4–10 February 2018.

Exodus 5–6 (click to read).

One of the most common worries that people share with me is their worry about work. That’s not surprising given how stressful the work situation is here in Taiwan. Jobs here aren’t easy to find, and when one does have a job, the work is stressful, long, and often badly paid. As a result so many people feel trapped, and feel that work is not something fulfilling but rather a burden that destroys their lives, destroys their joy, and even destroys their family relationships. But it’s not meant to be that way – and God doesn’t want it to be like that either.

In ancient Egypt, the Hebrews knew what it was like to have work destroy their lives. Pharaoh didn’t look at the Hebrews as people, just as workers to be abused, used up for his own profit, and then thrown away. God saw this, and he stepped in to stop it. Through Moses, God sent the demand to Pharaoh to let the Hebrews go, to let them have time off to rest and to celebrate life. I think if we told our bosses today that the Lord wants us to have time off, they would probably give us the same answer as Pharaoh: “Who is the Lord that I should listen to him?” (5:2). In our world, it seems like Money and Profit are the only gods that get listened to. So it’s no wonder that today many business leaders aren’t willing to listen to this God of the Bible who talks about just treatment, rest, and fair work.

But do you notice how even daring to raise this topic leads to anger and punishment? In v. 4 Pharaoh shouts at Moses and demands that the Hebrews get back to work. Pharaoh punishes the Hebrews, giving them more to do, increasing their workload and increasing their suffering (5:7–8). And when the workers cry out in despair under the pressure of this work, Pharaoh just accuses them in 5:17 of being “lazy, lazy”!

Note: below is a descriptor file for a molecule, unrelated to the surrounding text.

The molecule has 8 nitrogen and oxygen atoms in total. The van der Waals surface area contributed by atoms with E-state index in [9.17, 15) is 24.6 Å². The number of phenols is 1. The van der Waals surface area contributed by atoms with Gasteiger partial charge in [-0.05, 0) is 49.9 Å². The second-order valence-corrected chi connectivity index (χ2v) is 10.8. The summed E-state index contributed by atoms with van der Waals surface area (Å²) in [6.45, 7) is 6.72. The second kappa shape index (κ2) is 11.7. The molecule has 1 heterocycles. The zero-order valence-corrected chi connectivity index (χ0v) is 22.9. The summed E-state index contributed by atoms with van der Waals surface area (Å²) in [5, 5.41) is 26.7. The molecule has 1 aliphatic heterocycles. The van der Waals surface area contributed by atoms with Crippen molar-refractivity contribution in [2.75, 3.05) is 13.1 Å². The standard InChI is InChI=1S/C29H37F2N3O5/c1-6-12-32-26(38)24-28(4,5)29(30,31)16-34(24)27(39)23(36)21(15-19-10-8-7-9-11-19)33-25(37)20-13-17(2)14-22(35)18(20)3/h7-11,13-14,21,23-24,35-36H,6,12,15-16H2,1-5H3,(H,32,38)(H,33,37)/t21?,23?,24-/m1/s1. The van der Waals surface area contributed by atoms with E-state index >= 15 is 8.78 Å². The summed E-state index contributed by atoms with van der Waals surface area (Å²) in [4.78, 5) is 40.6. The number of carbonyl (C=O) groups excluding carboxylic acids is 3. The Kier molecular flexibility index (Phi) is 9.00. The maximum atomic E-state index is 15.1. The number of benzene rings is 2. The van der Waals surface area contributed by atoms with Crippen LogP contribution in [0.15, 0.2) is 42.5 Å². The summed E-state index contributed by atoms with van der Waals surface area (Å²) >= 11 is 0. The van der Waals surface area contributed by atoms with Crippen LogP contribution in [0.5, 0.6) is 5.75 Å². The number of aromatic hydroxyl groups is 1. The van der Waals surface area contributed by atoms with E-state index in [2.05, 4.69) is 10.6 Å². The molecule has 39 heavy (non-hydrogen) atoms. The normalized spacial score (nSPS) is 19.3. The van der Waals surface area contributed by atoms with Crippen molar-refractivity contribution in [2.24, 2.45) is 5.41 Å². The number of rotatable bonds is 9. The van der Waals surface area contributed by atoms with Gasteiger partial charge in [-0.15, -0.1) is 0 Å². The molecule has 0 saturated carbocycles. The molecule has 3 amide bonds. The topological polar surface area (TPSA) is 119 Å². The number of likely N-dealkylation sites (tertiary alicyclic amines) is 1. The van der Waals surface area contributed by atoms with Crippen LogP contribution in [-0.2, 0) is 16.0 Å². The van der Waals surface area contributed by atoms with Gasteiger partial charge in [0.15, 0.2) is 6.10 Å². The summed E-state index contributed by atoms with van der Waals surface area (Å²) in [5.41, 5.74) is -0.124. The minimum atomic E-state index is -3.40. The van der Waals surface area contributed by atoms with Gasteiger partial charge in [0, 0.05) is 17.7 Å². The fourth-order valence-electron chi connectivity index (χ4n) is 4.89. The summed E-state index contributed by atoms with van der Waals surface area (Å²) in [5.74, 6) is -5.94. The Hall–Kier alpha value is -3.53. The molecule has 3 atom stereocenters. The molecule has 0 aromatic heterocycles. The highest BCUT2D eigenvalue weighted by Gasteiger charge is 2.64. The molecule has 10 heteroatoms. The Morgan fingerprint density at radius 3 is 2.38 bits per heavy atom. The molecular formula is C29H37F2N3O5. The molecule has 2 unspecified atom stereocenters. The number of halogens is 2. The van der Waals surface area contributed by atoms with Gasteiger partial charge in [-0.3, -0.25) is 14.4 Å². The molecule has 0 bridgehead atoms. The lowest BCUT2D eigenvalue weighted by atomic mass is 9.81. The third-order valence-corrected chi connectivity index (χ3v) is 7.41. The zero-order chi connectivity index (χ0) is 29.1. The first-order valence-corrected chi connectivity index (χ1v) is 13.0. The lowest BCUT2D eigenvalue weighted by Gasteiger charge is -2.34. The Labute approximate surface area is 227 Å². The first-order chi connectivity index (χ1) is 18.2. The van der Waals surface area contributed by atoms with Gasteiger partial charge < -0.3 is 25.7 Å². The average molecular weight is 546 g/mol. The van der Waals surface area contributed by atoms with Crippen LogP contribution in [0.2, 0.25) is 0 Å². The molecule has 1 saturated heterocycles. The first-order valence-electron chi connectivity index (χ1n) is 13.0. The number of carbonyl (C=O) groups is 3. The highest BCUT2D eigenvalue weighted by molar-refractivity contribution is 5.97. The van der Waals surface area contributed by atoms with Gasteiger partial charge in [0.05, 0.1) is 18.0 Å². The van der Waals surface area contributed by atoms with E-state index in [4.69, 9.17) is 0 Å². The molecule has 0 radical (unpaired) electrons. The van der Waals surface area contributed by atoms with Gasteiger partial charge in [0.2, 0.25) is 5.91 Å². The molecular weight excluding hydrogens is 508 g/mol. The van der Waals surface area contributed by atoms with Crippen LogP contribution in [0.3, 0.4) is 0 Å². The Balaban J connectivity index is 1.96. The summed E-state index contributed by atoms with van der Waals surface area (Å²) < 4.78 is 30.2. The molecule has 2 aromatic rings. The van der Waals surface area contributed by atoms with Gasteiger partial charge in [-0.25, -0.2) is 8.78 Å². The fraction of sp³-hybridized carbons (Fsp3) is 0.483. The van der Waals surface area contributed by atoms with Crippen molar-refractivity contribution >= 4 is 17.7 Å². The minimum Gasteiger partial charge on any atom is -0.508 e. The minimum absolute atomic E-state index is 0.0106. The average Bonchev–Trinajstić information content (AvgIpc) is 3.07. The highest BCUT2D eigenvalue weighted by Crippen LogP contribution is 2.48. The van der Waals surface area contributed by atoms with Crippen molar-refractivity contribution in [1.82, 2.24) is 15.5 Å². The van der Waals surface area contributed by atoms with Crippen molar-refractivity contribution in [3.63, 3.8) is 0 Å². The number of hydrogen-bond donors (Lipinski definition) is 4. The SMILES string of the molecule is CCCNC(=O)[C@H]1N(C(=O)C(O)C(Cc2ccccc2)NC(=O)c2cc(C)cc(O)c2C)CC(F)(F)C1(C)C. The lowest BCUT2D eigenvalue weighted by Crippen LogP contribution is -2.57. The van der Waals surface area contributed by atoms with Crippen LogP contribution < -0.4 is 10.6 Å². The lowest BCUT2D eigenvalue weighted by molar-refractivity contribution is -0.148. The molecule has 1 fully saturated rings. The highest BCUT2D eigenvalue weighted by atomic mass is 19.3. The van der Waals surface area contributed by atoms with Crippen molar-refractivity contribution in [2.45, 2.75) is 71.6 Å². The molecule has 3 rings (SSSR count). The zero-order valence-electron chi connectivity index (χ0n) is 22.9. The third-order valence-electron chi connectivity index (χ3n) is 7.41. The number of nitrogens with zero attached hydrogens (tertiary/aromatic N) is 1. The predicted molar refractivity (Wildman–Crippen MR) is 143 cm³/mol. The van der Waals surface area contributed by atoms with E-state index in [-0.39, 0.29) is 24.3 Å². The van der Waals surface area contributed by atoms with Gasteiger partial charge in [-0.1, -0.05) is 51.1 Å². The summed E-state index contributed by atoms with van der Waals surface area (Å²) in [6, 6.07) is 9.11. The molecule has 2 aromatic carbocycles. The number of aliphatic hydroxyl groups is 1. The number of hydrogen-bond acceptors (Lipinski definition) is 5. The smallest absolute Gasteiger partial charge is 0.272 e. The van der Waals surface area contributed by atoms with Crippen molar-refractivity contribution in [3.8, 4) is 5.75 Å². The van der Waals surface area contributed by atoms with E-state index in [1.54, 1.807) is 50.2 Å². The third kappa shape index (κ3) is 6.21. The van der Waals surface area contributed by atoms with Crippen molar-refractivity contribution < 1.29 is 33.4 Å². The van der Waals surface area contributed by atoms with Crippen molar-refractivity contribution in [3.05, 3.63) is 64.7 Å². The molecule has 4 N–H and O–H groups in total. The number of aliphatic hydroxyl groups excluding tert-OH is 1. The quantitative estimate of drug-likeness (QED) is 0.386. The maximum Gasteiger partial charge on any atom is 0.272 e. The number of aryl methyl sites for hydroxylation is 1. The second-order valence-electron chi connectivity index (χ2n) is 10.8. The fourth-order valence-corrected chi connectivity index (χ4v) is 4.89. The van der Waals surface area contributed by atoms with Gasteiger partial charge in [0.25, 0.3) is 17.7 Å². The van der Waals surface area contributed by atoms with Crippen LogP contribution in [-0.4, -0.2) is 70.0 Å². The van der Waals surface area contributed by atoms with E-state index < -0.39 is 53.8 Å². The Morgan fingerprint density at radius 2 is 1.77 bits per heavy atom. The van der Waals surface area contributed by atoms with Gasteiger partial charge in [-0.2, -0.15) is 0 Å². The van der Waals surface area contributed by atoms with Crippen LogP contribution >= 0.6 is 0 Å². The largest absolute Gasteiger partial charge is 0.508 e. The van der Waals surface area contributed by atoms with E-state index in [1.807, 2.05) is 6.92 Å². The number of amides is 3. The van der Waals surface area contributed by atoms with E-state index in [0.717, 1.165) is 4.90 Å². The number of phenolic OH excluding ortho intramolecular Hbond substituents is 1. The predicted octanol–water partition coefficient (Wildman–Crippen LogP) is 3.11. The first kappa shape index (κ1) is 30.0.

How often we hear Taiwanese business leaders saying the same thing. People today are forced to work in terrible conditions, to work longer hours, more shifts, to meet higher targets with fewer resources. We struggle with stress and abuse, we struggle with wage slavery, we watch as our lives are used up for someone else’s profit. But if we dare say anything, the only answer we get is Pharaoh’s words: that workers are just “lazy, lazy.”

The Hebrews had given up hope that things would change. And many of us today have also given up hope on ever finding a healthy work-life balance. But the good news of Exodus is that change *will* come. The good news is that God doesn’t just care about our spiritual lives, he cares about our *whole* lives, including our work lives. Exodus tells us that God heard the cry of his people (3:7), he saw the suffering of those oppressed through work – and he saw the way that Pharaoh hardened his heart and just didn’t care. So in chapter 6:1 God makes a frightening announcement. God says to Moses: “Just wait and see what I will do”.

For those of us suffering under poor work conditions today, don’t give up – because God gives us the same promise too. If things look hopeless, if it feels like nothing at work will change, don’t give up. Because God sees what we are going through, he hears our prayers for fairer work and for a better life, and he promises us too: “Just wait and see what I will do”!

Pastor Stephen Lakkis